Tension headaches, sometimes referred to as muscle contraction headaches, are the most common, accounting for about 75% of all headaches. Imagine a tight band around your head; that’s what they feel like, dull and achy. More women than men are likely to have this type of headache, and they can last from 30 minutes to several days.
Migraine headaches, too, are more prevalent in women than men by a margin of three to one. They are vascular in nature and cause severe, throbbing pain.
Cluster headaches are also classified as vascular types, and can occur on and off for several weeks at a time, lasting from 15 minutes to three hours. They are not quite as common as tension and migraine headaches.
Chronic daily headaches everyday, by definition, occur in excess of 15 days per month. This type of headache is sort of a catch-all for a variety of headaches that are characterized by their frequent occurrence. (See Symptoms section for more detailed information.)
Rebound headaches, also known as medication overuse headaches, is a general type that reaches across the tension, migraine, cluster, and chronic daily types of headaches. It usually occurs in people who take pain medication more than two or three days per week.
Uncommon types of headaches everyday can occur for a variety of reasons, such as bouts of coughing, exercise, or sex. Each sub-type has its own set of characteristics, which will be discussed later in this articles.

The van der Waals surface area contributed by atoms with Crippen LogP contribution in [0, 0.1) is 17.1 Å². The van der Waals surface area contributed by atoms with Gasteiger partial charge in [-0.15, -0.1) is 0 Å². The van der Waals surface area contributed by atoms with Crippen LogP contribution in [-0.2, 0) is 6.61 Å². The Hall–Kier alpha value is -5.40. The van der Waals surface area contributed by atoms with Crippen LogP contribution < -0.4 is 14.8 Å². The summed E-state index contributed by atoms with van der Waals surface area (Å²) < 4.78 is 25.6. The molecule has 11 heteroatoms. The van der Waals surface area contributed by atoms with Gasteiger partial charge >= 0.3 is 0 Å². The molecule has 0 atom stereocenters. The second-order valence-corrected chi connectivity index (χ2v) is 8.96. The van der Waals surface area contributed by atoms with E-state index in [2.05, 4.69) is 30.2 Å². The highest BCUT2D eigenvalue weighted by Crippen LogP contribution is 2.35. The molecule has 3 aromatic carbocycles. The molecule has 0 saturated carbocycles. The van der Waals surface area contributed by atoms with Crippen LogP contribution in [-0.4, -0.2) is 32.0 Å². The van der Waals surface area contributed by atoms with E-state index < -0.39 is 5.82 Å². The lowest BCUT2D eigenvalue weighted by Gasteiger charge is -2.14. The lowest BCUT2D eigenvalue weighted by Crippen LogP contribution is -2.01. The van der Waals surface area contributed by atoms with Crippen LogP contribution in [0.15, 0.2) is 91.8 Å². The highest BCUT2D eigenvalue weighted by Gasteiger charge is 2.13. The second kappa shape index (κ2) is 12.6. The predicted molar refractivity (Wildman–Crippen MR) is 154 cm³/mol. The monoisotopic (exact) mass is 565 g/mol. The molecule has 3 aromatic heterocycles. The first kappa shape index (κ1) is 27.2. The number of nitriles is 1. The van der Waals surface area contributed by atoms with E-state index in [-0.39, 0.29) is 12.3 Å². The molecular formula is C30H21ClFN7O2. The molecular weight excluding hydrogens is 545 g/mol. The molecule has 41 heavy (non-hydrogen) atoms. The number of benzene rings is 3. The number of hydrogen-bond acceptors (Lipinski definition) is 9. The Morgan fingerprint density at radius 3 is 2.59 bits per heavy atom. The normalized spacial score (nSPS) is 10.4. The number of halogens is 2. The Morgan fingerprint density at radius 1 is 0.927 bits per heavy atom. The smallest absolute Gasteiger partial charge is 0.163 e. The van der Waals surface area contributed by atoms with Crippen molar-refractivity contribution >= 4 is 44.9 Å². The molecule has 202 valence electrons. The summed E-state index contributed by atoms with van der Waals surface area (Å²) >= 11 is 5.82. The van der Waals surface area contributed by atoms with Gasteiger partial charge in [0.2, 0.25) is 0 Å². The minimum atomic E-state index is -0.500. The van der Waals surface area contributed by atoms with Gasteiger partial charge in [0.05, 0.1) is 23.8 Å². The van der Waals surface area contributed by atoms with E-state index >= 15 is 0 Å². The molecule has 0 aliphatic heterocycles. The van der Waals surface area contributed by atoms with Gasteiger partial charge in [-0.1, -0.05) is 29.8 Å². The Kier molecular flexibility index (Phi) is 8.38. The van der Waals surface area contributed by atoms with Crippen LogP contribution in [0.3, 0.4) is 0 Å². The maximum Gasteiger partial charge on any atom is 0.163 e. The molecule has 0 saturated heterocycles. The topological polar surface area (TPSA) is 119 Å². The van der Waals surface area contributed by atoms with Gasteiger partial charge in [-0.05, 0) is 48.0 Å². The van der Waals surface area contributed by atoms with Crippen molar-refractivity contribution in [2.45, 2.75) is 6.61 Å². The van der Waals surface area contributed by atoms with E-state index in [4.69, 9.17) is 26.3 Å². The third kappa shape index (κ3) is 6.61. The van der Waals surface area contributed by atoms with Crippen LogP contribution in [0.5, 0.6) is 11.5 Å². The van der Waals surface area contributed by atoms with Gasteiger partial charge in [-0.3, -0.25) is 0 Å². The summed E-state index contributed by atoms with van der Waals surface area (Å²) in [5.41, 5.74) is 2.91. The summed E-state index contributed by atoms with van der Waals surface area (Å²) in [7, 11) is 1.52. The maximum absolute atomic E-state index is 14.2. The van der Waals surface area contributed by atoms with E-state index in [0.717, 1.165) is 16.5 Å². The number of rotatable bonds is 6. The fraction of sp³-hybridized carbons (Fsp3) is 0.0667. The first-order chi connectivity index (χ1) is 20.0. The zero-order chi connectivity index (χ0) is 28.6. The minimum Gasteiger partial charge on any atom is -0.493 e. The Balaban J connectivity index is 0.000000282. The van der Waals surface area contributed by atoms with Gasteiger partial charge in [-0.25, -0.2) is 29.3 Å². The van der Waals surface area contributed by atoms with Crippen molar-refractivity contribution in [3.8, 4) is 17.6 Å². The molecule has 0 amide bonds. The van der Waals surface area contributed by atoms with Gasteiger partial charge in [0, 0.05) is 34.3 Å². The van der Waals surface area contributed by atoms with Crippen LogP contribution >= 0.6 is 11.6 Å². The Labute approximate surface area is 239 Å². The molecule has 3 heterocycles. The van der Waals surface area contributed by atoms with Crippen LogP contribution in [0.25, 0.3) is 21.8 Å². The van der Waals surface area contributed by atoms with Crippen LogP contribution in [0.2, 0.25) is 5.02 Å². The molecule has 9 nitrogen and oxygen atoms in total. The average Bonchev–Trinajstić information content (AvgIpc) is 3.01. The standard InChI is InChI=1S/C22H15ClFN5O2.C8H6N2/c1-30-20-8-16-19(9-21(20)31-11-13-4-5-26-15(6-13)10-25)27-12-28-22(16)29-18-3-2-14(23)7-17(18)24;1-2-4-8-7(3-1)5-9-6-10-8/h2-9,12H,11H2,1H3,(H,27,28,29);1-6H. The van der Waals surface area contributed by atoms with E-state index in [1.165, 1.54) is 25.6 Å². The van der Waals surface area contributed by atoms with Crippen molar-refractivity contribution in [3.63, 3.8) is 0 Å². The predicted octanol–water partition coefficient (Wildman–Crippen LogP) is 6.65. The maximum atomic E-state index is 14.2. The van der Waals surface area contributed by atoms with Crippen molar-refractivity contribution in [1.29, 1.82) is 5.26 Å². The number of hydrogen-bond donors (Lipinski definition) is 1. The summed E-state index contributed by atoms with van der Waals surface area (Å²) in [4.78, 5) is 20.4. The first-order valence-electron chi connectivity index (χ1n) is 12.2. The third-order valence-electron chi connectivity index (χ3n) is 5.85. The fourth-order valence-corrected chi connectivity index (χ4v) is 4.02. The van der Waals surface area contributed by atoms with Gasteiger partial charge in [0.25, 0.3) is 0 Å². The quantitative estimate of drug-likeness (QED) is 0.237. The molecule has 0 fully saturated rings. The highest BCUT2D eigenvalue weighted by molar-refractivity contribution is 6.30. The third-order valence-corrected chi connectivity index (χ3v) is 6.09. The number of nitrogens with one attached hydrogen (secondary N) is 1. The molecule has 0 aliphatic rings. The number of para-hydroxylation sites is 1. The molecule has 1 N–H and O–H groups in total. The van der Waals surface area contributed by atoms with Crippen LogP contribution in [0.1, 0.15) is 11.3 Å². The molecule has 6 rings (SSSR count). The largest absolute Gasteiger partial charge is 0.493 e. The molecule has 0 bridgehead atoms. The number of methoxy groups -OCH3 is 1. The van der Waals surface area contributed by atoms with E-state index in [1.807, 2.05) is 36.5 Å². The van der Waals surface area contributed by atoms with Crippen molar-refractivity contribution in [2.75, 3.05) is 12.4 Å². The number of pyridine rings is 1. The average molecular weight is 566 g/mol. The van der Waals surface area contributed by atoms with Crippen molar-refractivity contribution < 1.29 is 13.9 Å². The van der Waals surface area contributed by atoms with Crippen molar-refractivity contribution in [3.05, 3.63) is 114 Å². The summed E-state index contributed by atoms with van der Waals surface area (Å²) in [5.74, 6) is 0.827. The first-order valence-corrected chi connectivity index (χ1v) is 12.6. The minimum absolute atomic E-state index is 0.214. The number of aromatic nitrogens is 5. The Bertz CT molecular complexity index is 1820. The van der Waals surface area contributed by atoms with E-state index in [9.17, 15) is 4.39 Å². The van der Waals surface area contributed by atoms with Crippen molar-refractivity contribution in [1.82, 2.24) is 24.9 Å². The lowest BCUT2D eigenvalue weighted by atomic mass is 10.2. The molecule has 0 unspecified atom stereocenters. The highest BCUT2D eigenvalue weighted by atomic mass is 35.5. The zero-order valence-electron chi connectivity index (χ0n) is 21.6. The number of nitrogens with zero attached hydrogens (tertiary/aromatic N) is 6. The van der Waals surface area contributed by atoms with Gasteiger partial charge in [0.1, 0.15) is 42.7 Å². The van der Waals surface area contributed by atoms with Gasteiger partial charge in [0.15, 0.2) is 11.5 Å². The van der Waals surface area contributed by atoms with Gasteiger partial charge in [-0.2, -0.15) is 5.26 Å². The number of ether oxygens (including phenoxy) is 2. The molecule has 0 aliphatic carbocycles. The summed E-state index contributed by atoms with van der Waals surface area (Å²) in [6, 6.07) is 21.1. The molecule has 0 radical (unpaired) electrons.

Causes and Symptoms of Headaches Everyday
In this section I will continue with the layman’s terms approach and combine the causes and symptoms of head pains as they relate to people who have headaches everyday. I have already touched on some causes and symptoms, but here I will elaborate even further.
Tension headaches can be caused by lack of sleep, stress, missed meals, and neck strain, among other things. Stress, of course, covers a whole lot of ground and most certainly will tighten the scalp muscle and bring on pain.
Loud noises, bright lights, and cigarette smoke are environmental factors that often trigger tension headaches everyday. As mentioned previously, tension headaches can make you feel like there is a tight band around your head. If you have headaches everyday that are dull and achy in nature, a tension headache is probably what you have.
Migraine headaches, like tension headaches, can be caused by stress, but they can also be caused by certain foods, sensory stimuli like bright lights and the smell of paint thinner, changes in sleeping patterns, certain medications, and (in women) hormonal changes. These types of headaches are throbbing and severe, and they are often accompanied by vomiting and nausea. If left untreated, they can last from four to 72 hours.
Cluster headaches, estimated to affect less than 0.5% of the population, are more prevalent in men and often mistaken for a problem with the sinus. Their causes are not well known, but when they do start, they start quickly and without warning, usually reaching maximum intensity within minutes.
Usually affecting just one side of the head, they can be accompanied by redness of the eye or a droopy eyelid as well as a stuffy nose. They can last from 15 minutes to three hours.
Chronic Daily Headaches